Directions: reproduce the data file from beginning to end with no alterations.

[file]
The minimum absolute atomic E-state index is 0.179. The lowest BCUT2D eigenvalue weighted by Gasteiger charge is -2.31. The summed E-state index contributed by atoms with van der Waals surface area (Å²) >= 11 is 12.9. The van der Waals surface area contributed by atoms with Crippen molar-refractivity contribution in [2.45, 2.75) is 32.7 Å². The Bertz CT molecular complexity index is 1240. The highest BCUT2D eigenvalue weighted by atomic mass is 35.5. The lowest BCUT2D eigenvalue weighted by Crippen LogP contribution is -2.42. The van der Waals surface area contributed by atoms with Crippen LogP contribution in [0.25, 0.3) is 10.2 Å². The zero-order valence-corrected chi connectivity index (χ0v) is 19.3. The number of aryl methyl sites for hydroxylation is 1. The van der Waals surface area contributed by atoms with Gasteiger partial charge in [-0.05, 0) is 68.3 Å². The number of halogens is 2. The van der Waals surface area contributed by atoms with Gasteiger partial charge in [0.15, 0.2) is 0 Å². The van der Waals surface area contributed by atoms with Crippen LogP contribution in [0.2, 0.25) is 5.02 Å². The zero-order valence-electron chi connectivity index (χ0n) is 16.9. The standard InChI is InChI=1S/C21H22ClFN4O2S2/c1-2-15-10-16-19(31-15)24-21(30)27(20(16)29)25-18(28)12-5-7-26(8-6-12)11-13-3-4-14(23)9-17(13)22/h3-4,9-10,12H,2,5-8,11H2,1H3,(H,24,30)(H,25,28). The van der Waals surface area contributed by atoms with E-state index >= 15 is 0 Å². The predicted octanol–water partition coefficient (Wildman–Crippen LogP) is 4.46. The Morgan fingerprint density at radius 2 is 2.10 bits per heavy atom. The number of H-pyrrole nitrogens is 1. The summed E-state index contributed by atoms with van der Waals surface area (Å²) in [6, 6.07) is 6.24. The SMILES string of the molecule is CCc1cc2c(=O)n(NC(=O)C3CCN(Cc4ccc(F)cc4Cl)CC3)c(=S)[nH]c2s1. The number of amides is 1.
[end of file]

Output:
The minimum absolute atomic E-state index is 0.179. The lowest BCUT2D eigenvalue weighted by Gasteiger charge is -2.31. The summed E-state index contributed by atoms with van der Waals surface area (Å²) >= 11 is 12.9. The van der Waals surface area contributed by atoms with Crippen molar-refractivity contribution in [2.45, 2.75) is 32.7 Å². The Bertz CT molecular complexity index is 1240. The highest BCUT2D eigenvalue weighted by atomic mass is 35.5. The lowest BCUT2D eigenvalue weighted by Crippen LogP contribution is -2.42. The van der Waals surface area contributed by atoms with Crippen LogP contribution in [0.25, 0.3) is 10.2 Å². The zero-order valence-corrected chi connectivity index (χ0v) is 19.3. The number of aryl methyl sites for hydroxylation is 1. The van der Waals surface area contributed by atoms with Gasteiger partial charge in [-0.05, 0) is 68.3 Å². The number of halogens is 2. The van der Waals surface area contributed by atoms with Gasteiger partial charge in [0.15, 0.2) is 0 Å². The van der Waals surface area contributed by atoms with Crippen LogP contribution in [0.2, 0.25) is 5.02 Å². The zero-order valence-electron chi connectivity index (χ0n) is 16.9. The standard InChI is InChI=1S/C21H22ClFN4O2S2/c1-2-15-10-16-19(31-15)24-21(30)27(20(16)29)25-18(28)12-5-7-26(8-6-12)11-13-3-4-14(23)9-17(13)22/h3-4,9-10,12H,2,5-8,11H2,1H3,(H,24,30)(H,25,28). The van der Waals surface area contributed by atoms with E-state index >= 15 is 0 Å². The predicted octanol–water partition coefficient (Wildman–Crippen LogP) is 4.46. The Morgan fingerprint density at radius 2 is 2.10 bits per heavy atom. The number of H-pyrrole nitrogens is 1. The summed E-state index contributed by atoms with van der Waals surface area (Å²) in [6, 6.07) is 6.24. The SMILES string of the molecule is CCc1cc2c(=O)n(NC(=O)C3CCN(Cc4ccc(F)cc4Cl)CC3)c(=S)[nH]c2s1. The number of amides is 1.